Australia's oldest athlete passes with her Olympic dream intact
104-year-old Ruth Frith passed away peacefully in February, but she managed to live her dream of visiting Ancient Olympia
Ruth Frith proved it's never too late to take up sport. At 102 years old, she became the world's oldest competing athlete.
The will to keep fit and active never left her, and on her 104th birthday late last year, she celebrated by popping on her exercise bike for a quick cycle.
Sadly on February 28, her sporting journey came to an end, when she passed away peacefully.
Although involved in athletics most of her life as a coach and a judge, she didn't compete until she was 73. She preferred training without the pressure.
She went on to win six gold medals and set six world records at the World Masters Games in Sydney in 2009 at the age of 100.
She then went on to win a gold medal in the hammer throw at the Oceania Masters Athletics Championships in 2010.
Almost as if she took the advice to keep fit in your later years a little too seriously, it was her perseverance and determination that created some of her life's greatest moments at such old age.
One of those was travelling to Greece for the first time and visiting Ancient Olympia in 2010.
"It was like a dream come true," she said about her trip.
"Standing on that ground at Ancient Olympia, I just can't describe how I felt. I felt so insignificant, humble. You just felt, 'well, I am really nothing compared to the ground I'm standing on'."
The realisation of Ruth's dream was made possible by Greek philanthropist Jovanna Fragouli after an anonymous Greek Australian made the nomination through www.postmywish.com
While visiting the ancient site, Ruth was presented with a crown of wild olive branches and a gold wreath by local mayor George Aydonis.
She also met the president of the Greek Olympic committee, Spyros Capralos, Deputy Mayor of Athens Lefteris Skiadas and Academy Award-winning actress Olympia Dukakis, who attended a dinner in Ruth's honour.
Her longevity, she said, was down to her strict diet, void of any of the vegetables she had avoided since she was young.
She found it hard to find food she liked in Greece, remarking "I don't like things cooked in oil, and your salad was glistening with the oil. I don't eat vegetables and all that jazz, so I found that their food just wasn't for me".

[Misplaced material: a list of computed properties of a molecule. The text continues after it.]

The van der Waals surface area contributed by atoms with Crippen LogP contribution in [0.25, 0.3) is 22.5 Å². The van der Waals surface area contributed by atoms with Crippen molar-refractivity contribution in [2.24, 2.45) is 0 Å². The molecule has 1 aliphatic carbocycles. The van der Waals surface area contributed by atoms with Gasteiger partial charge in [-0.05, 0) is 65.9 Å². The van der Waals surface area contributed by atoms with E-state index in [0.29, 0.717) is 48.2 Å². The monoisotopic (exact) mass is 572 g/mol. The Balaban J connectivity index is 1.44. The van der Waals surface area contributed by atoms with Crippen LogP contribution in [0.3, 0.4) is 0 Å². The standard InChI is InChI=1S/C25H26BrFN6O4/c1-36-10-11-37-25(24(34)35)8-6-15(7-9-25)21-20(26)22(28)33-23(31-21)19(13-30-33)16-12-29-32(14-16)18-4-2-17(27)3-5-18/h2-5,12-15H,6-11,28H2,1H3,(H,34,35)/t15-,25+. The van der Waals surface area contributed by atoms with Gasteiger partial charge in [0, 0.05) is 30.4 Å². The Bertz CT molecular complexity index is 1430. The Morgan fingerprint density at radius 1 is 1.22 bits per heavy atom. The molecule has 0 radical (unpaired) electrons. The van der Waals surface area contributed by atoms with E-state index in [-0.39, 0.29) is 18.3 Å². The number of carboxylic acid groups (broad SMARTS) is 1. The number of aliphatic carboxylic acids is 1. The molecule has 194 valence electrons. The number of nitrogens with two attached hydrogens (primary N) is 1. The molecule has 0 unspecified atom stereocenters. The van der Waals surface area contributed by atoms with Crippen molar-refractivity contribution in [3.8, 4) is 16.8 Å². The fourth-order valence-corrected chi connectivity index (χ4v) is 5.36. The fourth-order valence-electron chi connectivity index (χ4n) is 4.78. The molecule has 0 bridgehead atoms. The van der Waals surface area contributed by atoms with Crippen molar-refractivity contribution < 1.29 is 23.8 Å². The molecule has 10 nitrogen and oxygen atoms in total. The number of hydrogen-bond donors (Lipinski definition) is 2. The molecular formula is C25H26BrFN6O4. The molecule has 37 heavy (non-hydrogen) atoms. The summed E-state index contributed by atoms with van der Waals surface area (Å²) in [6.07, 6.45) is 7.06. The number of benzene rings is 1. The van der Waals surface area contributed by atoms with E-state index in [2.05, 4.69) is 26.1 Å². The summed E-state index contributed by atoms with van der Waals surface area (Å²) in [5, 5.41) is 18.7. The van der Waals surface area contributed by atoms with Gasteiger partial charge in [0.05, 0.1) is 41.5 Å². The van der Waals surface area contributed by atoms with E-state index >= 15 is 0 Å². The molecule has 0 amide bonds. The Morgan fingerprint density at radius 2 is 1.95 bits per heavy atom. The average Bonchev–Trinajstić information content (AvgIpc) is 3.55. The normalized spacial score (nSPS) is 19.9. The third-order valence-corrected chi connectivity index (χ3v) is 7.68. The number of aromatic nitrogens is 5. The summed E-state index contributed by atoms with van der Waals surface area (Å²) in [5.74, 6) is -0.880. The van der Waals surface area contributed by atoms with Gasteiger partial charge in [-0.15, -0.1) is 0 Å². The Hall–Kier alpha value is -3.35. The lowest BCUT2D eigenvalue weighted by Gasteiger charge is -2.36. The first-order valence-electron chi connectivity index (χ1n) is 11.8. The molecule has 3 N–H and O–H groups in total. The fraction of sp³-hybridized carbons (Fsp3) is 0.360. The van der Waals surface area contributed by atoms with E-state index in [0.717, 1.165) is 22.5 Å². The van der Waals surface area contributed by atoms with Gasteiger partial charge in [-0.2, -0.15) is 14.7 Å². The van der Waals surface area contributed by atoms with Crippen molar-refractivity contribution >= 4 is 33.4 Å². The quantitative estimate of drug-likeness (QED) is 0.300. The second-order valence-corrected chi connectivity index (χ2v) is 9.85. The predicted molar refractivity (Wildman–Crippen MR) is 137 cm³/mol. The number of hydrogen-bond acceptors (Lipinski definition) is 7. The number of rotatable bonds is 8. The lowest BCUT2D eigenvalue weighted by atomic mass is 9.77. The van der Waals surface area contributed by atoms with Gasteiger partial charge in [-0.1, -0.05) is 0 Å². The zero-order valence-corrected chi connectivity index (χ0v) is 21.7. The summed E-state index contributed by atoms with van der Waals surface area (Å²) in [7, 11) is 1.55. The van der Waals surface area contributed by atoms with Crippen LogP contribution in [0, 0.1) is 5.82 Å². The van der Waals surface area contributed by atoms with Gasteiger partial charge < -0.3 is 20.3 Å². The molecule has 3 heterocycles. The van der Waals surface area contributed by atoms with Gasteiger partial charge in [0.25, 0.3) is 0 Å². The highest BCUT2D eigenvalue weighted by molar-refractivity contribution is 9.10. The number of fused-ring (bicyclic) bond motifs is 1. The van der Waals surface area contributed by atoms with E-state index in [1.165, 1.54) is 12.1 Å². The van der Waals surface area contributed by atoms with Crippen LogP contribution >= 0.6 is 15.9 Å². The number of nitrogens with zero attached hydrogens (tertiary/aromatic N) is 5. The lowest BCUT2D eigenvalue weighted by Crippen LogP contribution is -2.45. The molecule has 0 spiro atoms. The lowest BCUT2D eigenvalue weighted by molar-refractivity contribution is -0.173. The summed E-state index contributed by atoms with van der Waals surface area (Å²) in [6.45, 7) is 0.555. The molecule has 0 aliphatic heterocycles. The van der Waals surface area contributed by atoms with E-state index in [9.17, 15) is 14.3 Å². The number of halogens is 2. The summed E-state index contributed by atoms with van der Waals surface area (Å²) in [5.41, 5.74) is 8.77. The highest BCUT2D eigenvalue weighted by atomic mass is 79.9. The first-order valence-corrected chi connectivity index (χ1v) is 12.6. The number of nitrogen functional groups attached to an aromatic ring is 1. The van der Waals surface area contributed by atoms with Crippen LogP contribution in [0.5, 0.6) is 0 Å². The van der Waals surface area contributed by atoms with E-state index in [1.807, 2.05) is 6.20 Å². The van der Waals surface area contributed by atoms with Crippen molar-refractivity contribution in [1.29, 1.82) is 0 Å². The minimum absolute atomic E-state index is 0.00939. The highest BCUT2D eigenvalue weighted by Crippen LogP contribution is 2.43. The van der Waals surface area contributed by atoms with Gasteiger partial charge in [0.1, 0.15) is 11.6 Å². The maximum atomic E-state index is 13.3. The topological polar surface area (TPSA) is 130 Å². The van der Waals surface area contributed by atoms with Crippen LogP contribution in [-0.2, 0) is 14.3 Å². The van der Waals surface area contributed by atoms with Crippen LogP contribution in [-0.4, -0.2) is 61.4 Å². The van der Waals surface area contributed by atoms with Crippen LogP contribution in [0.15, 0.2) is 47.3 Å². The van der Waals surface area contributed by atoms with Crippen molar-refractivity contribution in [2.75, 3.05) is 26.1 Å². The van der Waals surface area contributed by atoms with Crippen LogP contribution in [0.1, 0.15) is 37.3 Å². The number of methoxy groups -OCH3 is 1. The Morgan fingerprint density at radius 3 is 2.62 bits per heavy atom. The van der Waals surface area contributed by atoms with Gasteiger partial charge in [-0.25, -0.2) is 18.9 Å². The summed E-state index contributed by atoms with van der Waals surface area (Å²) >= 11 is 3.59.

Her character and personality touched residents in Brisbane, where just one week before she died, Brisbane City Council approved the naming of a park after her in the city's south.
Born in 1909, Ruth became an avid fan of athletics watching her father as a timekeeper at school athletics carnivals.
She studied to be a solicitor but gave the profession up when she married civil engineer Ray Frith in 1933.
Ruth became a long jump and throws judge when the family moved to Sydney in 1977 for the Pacific Conference games in Canberra and held many administration roles in the Women's Amateur Athletics Association of NSW.
She is survived by her children, grandchildren and great-grandchildren.
- Register Now
- From love story to Arabian nightmare
- Tragedy strikes Farlecas family
- Property tax headaches
- Police on the search for Jason Zervoudakis
- Xenophon warns on Iraq
- A piece of sweet history
- Armenia praises Greece for law banning denial of genocide
- Cyprus after the discovery of gas
- 16 years jail for Oakleigh crash killer
- Iconic Greek cafe destroyed
In the world which is splitting once again into two opposing camps, Cyprus has suddenly found itself in a rather awkward position.
Offshore blocks have been reserved for three months.
Could holding your breath stop anxiety attacks?
The Socceroos coach has praised the work of brand new Socceroos and says he knows what to do to keep moving forward.
The fifth review of Greece's economic reform progress will look at the draft budget.
Minister vows to continue the process after court ruling.
The life-sized marble statues flank the entrance to one of the tomb’s underground chambers.
Jim and Neda Mangioros have given up their lifestyle and career to help troubled Melbourne youth and needy adults, through their Endless Horizons Kids
Youth and Outreach Centre.
Measured against incomes and rents, Australian house prices are among the world's most expensive.
Ilias Stavrou's decision to quit GD was met with a “psychological war” from GD officials.
Southern Stars player Nicholas McKoy convicted and fined for passive role in match-fixing scam.
The project cost upwards of $880,000 and help the IB program.
Achieving a primary surplus and climbing the global competitiveness index has Prime Minister Antonis Samaras hopeful that Greece is back on track.
Centre for Dialogue at La Trobe Univeristy hosts inaugural Australian Egypt Dialogue.
How a former builder and carpenter became one of the first organic farmers in Greece.
Thessaloniki's mayor has been chosen among 26 other great mayors for the World Mayor Prize 2014.
The Western Sydney Wanderers held off FC Seoul to keep an upper hand in the semi-finals of the Asian Cup.
South Melbourne hoisted the inaugural NPLV trophy high on Sunday, but knows its job isn't done yet